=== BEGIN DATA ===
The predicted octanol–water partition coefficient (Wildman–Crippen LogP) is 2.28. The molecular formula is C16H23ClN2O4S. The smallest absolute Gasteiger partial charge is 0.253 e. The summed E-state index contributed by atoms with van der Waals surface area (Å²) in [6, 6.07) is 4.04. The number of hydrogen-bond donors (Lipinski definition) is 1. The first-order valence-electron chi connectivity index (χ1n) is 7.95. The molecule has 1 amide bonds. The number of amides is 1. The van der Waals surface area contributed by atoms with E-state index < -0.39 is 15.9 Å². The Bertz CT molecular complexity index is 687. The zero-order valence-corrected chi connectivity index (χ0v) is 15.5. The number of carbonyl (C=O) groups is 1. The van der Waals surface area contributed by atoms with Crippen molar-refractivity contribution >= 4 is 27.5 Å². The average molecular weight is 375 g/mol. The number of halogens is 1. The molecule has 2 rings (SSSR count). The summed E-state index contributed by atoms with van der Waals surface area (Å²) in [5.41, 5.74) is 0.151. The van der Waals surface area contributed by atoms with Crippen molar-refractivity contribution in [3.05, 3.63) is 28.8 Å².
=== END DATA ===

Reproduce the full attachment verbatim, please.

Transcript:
The predicted octanol–water partition coefficient (Wildman–Crippen LogP) is 2.28. The molecular formula is C16H23ClN2O4S. The smallest absolute Gasteiger partial charge is 0.253 e. The summed E-state index contributed by atoms with van der Waals surface area (Å²) in [6, 6.07) is 4.04. The number of hydrogen-bond donors (Lipinski definition) is 1. The first-order valence-electron chi connectivity index (χ1n) is 7.95. The molecule has 1 amide bonds. The number of amides is 1. The van der Waals surface area contributed by atoms with E-state index < -0.39 is 15.9 Å². The Bertz CT molecular complexity index is 687. The zero-order valence-corrected chi connectivity index (χ0v) is 15.5. The number of carbonyl (C=O) groups is 1. The van der Waals surface area contributed by atoms with Crippen molar-refractivity contribution >= 4 is 27.5 Å². The average molecular weight is 375 g/mol. The number of halogens is 1. The molecule has 2 rings (SSSR count). The summed E-state index contributed by atoms with van der Waals surface area (Å²) in [5.41, 5.74) is 0.151. The van der Waals surface area contributed by atoms with Crippen molar-refractivity contribution in [3.05, 3.63) is 28.8 Å².